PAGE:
-Ehrich Weiss, better know as Harry Houdini, was looked upon as the greatest “escapologist” the world had ever known. Handcuffed and shackled, he would wiggle and contort—sometimes dislocating his shoulders in the process—until finally he would free himself. But after escaping from jails, handcuffs, chains, ropes and straightjackets became mundane; he eventually transitioned to more and more difficult tricks like the “Water-Filled Milk Can” and his coup de gras–the “Chinese Water Torture Cell.”
Contrary to popular belief though, Houdini’s death–widely thought to have occurred while attempting to free himself from the Chinese Water Torture Cell–was actually the result of a blow to the mid-section by a less-than-hulking college student. The trick gone wrong–performed many times during his long career–was a simple show of strength and thought to be immeasurably safer than any of his other under water escapes. But unfortunately, even a master escapologist—given to the human frailty of overconfidence—is vulnerable to making the most obvious of mistakes.
Here’s what happened.
Houdini claimed he could walk away unharmed after withstanding any blow to the stomach. But after a show on the evening of October 22, 1926, a young man by the name of J. Gordon Whitehead struck Houdini before he had time to “lock in” his abdominal muscles, and the results proved tragic. Within hours, Houdini was running a very high fever—later understood to have been a result of his ruptured appendix—and within nine days the master escapologist was pronounced dead.
The Houdini Market
For decades now, the US financial market geniuses have, like Houdini, moved to ever more complex “tricks” as they invented and passed around scraps of paper in what may later be labeled the most reckless financial engineering experiment of all time. Like Houdini, they became overconfident. After all, the tricks–their egos convinced them–would perform within their “defined” risk parameters…just as planned.
Their critics on the other hand, continued waving red flags and talked incessantly about the scraps of paper and the chaos they would later spawn. The “tricks” as far as the critics were concerned, represented the worst kind of financial engineering–the kind that was meant to magically mimic any desired hedge while allowing its borrower to sleep tight at night. The list of tricks is long and we’ve all heard it many times before so I’ll skip it. But like Houdini, the US financial markets have, for years, pulled off trick after trick—many of them at the hand of the once beloved illusionist–Greenspanian—only to come out on the other end almost completely unscathed.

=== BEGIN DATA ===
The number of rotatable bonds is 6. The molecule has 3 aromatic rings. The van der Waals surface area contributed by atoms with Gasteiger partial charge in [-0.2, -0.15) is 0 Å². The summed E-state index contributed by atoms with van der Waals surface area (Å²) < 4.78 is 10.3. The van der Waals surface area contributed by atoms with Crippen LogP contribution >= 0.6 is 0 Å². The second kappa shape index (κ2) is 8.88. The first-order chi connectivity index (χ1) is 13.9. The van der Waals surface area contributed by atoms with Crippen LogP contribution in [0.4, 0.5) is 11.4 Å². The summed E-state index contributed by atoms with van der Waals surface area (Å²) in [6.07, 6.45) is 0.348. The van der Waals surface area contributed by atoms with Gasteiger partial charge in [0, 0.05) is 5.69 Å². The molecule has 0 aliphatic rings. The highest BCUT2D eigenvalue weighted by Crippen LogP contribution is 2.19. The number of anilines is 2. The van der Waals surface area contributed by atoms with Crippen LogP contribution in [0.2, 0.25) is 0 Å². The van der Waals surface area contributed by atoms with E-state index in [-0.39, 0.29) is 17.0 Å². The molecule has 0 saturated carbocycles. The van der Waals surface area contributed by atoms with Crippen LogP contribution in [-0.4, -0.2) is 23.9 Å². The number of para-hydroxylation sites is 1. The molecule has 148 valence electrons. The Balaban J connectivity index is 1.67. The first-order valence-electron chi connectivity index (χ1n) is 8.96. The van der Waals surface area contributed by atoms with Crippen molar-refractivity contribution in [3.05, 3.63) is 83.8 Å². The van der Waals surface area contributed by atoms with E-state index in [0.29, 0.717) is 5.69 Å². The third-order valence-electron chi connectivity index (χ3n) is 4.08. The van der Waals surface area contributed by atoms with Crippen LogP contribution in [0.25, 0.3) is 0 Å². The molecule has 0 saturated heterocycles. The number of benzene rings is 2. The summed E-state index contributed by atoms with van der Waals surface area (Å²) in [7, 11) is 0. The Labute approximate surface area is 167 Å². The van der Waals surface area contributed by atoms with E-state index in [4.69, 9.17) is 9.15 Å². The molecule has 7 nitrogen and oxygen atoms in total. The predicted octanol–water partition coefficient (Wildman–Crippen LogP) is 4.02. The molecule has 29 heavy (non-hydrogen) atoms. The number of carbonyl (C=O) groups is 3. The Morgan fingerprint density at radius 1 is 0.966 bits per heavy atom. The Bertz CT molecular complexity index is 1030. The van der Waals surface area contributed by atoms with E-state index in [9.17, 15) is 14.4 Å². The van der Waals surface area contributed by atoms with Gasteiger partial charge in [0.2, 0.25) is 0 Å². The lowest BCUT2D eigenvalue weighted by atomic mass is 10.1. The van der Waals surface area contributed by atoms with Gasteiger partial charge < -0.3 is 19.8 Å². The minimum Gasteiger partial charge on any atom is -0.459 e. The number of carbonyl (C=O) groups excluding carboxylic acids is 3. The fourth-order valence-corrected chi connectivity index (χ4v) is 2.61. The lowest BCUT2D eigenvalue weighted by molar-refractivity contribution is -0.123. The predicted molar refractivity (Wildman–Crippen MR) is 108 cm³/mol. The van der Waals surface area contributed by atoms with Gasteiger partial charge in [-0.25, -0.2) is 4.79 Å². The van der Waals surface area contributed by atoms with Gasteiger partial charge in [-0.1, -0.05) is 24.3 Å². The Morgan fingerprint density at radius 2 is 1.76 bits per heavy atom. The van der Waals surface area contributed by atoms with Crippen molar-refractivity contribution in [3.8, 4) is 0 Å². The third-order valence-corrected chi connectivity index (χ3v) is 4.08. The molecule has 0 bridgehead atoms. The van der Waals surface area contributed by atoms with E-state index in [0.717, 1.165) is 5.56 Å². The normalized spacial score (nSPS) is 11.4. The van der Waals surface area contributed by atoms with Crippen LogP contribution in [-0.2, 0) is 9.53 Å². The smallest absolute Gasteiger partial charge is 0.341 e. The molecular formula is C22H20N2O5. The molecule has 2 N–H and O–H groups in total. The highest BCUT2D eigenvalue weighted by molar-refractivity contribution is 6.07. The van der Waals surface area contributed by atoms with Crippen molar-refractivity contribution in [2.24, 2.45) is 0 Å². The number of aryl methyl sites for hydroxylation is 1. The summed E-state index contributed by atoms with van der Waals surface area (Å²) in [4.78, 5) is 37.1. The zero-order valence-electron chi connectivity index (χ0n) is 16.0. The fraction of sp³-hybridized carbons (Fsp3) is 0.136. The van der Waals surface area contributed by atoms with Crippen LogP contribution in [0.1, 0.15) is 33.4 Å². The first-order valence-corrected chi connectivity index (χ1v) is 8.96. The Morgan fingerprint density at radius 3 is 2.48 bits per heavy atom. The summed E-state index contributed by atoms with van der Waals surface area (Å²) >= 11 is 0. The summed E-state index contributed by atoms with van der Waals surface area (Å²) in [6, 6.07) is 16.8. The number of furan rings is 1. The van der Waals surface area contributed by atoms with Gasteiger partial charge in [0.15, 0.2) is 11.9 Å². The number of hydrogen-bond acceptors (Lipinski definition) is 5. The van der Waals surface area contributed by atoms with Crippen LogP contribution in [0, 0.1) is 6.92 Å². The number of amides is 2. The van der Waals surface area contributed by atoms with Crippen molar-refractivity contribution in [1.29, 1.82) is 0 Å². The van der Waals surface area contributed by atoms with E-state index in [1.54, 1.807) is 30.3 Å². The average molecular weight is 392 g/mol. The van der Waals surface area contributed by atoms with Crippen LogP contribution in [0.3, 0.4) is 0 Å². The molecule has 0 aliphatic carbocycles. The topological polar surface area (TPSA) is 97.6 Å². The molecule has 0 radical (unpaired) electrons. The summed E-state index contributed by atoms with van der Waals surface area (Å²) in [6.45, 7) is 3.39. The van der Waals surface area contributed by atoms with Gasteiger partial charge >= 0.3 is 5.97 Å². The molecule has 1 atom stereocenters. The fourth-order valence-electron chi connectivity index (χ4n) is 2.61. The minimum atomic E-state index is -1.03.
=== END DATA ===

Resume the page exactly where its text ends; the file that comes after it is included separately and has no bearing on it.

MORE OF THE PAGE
-Two weeks ago we said our model suggested a spike to 36-37 on the VIX and last week’s high was 37.50.
-The model is suggesting that the XBD is positioned similarly to the HGX in 2005. Brokers look to be down 50% into Q2 2008!
-I talked about the idea that a housing bubble the size of the one we’re unwinding would not normally be expected to spare anyone, including the richest of the rich. The problem with the reasoning, according to most I spoke with, was that the rich had so much money now that it seemed impossible for anything to hurt them enough (financially) to shut down the massive liquidity driving the real estate investment bubble at the high-end. After seeing an article about a hedge fund manager dumping his 150 ft. yacht and his new helicopter I think I have convincing proof that the high end of the real estate market can implode just as quickly as any other.
– BKX as good a long term short between 2007 and 2008 as HGX was 2005-2006!
–SHLD is now back below where we sold it and we continue to hold to our target of 67.67 into January 2007 through February 2008! We told everyone that it was an “EPIC” short in our work and they all said the person who runs the business is a genius and that it was a tough call. Remember though, that even geniuses make mistakes. In fact, we recall a Wall Street Journal article talking about his use of extremely complex investment vehicles and the outstanding returns he was achieving through leverage. We think the model is telling us that some of those may have backfired at the same time that his retail business and the real estate portfolio (always thought to be a huge positive) will all be “repriced” moving forward.
-Look at the HGX and stocks like CFC. They’re all unwinding 100% of their gains from the 2002-2003 lows because the advance into 2005-2006 was based on bogus funny-money. The only people who don’t get it yet are home owners. Home prices are going to follow with a disastrous 20-60% decline the people who refied and pulled equity are going to feel worse than they did after the dot.com blow-up. Our parents and grandparents paid down their mortgages religiously and this generation stripped out equity religiously. This is a disaster for the consumer and the US economy and the FOMC is not going to be able to help. They may be able to bail out a few big banks etc, but the deflationary spiral is set in stone and bailing out the banks will only add to our national debt and create a boycott on new purchases of our government bonds by foreigners.
-The way we see it, this market has nothing to do with earnings, nothing to do with the economy, nothing to do with geopolitics as a matter of fact we don’t think it has anything to do with anything going on currently. But what this market has everything to do with is the past. Mistakes made in the past must be paid for in the future and as far as the housing bubble, stock market LBO bubble and hedge fund bubble, the future has arrived.
-On an unrelated note, a women in my neighborhood recently announced that her veterinarian prescribed Prozac for her dog. Just a heads up that things ain’t quite right out there…in case you haven’t noticed.
-The Carry Trade unwind has started and it is ugly. Just ask Australia.
Full report coming soon